Does the Executor of a Will Have to Use an Attorney to Execute the Will?

By Regan Rondinelli-Haberek

When you create a will, you not only leave instructions for how your property should be distributed upon death, you also nominate someone to administer your estate. This person is known as the executor. The executor is charged with gathering estate property, paying estate debts and making distributions to beneficiaries of the will.

Hiring an Estate Attorney

For a will to be legally effective, it must be submitted to a court for probate. Whether or not an executor must use an attorney to shepherd the will through the probate process differs from state to state. For instance, in Mississippi, if a will is submitted for probate, the executor must hire a Mississippi probate attorney. However, in New York the choice to hire an attorney is in the executor's discretion. You can check with your local probate court to see if an attorney is required to probate a will in your state.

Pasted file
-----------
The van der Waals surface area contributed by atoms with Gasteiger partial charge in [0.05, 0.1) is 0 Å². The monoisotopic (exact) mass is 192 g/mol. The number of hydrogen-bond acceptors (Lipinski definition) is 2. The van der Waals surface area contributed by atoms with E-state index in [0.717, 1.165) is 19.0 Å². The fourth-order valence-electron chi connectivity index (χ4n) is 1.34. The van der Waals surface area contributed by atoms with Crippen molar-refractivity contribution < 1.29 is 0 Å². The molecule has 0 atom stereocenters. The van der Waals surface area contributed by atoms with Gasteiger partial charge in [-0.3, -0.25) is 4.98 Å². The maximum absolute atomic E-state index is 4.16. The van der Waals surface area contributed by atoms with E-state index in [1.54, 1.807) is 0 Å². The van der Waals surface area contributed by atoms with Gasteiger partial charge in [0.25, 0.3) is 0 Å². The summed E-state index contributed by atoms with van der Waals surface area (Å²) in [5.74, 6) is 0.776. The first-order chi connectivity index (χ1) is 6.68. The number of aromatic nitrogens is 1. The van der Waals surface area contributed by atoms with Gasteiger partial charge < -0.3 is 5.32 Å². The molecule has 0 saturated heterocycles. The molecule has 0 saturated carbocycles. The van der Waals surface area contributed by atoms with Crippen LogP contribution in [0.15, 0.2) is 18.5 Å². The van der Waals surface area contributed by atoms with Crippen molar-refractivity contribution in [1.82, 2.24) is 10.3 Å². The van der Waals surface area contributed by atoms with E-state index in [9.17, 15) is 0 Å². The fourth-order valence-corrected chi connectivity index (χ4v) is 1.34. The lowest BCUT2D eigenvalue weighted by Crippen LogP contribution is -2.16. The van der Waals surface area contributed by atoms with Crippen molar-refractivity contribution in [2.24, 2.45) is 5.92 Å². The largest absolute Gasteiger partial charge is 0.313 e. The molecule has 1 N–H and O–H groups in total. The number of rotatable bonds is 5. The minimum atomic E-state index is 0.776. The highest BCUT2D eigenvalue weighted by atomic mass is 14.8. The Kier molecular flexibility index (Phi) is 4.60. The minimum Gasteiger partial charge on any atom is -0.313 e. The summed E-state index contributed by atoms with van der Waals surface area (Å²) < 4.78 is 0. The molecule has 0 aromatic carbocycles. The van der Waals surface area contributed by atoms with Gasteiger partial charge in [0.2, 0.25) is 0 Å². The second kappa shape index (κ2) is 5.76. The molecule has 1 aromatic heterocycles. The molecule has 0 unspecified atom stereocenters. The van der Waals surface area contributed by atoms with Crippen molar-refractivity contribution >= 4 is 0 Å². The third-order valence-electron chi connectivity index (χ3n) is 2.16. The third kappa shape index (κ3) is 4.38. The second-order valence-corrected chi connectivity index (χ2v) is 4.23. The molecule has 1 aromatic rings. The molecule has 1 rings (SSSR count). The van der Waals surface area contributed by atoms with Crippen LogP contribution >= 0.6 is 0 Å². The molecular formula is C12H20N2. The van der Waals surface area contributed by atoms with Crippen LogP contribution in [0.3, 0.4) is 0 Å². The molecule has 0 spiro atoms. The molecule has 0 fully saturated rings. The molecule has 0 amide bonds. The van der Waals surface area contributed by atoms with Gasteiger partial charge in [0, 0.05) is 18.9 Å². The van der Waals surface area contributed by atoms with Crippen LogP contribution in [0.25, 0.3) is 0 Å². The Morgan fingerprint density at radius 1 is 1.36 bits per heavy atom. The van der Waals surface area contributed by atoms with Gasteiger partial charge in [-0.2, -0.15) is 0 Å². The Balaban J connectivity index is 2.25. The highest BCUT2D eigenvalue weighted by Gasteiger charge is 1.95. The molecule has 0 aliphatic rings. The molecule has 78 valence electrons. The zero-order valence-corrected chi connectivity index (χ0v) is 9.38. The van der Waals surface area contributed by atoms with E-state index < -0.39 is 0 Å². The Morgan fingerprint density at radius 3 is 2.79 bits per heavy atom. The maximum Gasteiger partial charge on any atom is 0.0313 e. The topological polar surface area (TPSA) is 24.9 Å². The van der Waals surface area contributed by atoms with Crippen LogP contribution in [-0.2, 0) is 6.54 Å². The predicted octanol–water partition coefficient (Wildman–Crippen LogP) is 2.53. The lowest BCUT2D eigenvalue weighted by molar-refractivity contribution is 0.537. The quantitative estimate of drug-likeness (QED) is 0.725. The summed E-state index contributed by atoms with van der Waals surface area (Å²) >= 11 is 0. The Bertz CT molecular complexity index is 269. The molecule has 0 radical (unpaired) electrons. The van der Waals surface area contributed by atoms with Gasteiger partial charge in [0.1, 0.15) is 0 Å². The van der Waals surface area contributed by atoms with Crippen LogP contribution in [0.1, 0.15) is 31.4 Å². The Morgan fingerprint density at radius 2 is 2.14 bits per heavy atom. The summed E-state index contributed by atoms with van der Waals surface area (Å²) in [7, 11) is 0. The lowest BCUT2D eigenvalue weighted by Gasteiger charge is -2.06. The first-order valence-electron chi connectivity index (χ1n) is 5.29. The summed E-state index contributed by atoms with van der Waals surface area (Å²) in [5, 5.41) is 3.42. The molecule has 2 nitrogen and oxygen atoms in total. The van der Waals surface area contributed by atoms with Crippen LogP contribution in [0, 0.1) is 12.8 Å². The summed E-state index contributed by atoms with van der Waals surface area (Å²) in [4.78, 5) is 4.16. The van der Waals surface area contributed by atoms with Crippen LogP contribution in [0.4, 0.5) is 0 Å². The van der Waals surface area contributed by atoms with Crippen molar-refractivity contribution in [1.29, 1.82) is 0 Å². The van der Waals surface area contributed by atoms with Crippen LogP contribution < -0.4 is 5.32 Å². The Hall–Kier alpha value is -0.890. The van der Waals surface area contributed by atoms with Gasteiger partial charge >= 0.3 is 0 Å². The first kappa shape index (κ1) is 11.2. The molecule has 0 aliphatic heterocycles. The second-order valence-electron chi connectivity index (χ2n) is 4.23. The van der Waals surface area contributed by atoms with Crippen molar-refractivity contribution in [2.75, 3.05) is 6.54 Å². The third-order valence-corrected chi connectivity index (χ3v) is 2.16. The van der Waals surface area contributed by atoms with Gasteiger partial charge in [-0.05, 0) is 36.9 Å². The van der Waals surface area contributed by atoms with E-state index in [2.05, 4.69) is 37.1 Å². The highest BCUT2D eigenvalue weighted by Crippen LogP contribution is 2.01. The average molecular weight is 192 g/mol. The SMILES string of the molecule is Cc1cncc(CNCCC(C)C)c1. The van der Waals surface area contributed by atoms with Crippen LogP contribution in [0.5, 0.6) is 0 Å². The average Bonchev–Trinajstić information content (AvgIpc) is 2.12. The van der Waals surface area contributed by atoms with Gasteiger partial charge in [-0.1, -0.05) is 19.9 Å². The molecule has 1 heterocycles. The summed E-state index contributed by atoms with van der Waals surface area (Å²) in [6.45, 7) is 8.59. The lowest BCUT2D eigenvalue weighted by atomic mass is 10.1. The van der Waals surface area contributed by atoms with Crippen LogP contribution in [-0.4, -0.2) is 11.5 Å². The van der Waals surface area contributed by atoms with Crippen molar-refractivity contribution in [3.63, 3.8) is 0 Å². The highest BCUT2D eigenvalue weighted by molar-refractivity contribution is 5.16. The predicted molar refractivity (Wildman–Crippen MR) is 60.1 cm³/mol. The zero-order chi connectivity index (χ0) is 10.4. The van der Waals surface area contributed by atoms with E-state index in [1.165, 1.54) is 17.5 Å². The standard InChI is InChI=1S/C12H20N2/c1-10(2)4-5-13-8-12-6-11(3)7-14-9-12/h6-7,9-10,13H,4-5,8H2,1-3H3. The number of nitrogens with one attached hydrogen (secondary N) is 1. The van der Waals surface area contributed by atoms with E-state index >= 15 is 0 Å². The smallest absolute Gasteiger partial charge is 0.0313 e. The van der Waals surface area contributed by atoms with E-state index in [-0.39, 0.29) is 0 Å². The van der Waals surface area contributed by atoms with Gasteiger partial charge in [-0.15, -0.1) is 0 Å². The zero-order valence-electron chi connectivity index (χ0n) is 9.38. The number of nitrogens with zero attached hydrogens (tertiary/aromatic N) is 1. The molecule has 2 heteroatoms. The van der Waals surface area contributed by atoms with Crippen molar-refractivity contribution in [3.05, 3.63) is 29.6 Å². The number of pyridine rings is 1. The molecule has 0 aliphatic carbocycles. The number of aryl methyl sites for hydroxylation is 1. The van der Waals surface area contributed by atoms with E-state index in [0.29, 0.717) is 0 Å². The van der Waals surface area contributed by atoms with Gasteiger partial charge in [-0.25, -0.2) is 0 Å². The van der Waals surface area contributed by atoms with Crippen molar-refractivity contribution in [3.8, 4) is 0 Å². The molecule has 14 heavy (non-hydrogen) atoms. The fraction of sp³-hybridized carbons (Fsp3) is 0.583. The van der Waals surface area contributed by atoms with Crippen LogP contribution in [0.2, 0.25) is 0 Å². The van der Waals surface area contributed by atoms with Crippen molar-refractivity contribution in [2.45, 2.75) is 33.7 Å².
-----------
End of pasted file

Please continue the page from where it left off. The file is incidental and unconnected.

When an Executor Should Seek Help

Depending on the complexity of the estate, it may be wise for the executor to consult an attorney even if not mandated by law. For instance, if an heir contests the will, or if the executor anticipates a will contest, he should contact an attorney sooner rather than later. An executor bears the responsibility of prudently and efficiently managing the estate, and is accountable to estate beneficiaries. Anytime he feels overwhelmed or confused, he would be wise to contact an estate attorney to guide him through the process.

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